Manu S Pillai won the Sahitya Akademi Yuva Puraskar in 2017 for his debut non-fiction – The Ivory Throne: Chronicles of the House of Travancore. This magnificent tome has been read and discussed widely across both history and literary circles ever since.
But today’s recommendation is his delightfully brisk 2019 anthology titled The Courtesan, the Mahatma & the Italian Brahmin: Tales from Indian History. Unlike his other books, this collection presents a series of essays that also tells India’s story but through short and compelling unconnected chapters.
It can be the perfect travel companion for those who aren’t particularly ardent readers of history. While thoroughly researched historical accounts are pleasurable in their own right, these episodic glimpses into our past – featuring tales as varied as about a warrior princess with a penchant for music, an Englishman engineer who’s remembered more as a local saviour than a representative of British rule, a Maratha prince who caricatured caste, a forgotten devadasi-turned-begum, and a Muslim deity inside a temple for Hindus, among others – can serve as the ideal point of entry for those not habituated with longform history.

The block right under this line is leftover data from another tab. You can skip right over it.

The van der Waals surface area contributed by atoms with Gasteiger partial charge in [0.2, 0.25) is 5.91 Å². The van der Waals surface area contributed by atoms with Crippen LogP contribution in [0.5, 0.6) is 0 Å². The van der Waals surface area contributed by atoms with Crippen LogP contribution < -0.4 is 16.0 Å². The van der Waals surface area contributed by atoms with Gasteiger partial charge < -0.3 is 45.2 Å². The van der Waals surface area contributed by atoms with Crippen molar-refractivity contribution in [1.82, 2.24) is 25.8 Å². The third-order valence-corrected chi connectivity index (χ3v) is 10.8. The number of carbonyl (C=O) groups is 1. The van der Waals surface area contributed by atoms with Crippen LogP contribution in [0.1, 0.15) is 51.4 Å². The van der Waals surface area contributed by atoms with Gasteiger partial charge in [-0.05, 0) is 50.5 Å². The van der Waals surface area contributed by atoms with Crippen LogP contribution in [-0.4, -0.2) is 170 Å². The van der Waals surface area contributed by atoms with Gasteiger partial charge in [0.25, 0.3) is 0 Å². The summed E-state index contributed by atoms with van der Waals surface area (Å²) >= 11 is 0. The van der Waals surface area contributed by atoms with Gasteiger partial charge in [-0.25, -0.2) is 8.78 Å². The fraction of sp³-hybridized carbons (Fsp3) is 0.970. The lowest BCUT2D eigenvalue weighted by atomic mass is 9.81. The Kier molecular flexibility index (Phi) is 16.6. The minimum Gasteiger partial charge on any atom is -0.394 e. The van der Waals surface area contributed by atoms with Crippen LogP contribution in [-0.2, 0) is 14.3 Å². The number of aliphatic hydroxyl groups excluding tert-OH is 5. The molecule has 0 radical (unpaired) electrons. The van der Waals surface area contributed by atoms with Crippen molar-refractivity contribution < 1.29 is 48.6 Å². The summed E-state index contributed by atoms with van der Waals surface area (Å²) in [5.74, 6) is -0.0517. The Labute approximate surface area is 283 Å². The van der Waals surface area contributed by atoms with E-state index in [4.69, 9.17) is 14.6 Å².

The usual suspects such as Lord Curzon, Robert Clive, Queen Victoria, Alauddin Khilji, Raja Rammohun Roy, Gandhi, and Savarkar also make an appearance.
Pillai’s greatest strength is that he makes history both engaging and humorous, peppering his narrative with playful anecdotes, thus making it more accessible for the general reader. The volume is also a beauty to hold and flip through with stunning, often whimsical, black-and-white illustrations by Priya Kuriyan, bringing this unique yesteryear world to life.
In a chapter on the Kamasutra, Pillai writes, “in the overall analysis of the work one feels partly surprised, partly amused, but always interested”. That’s a befitting description of his own book too.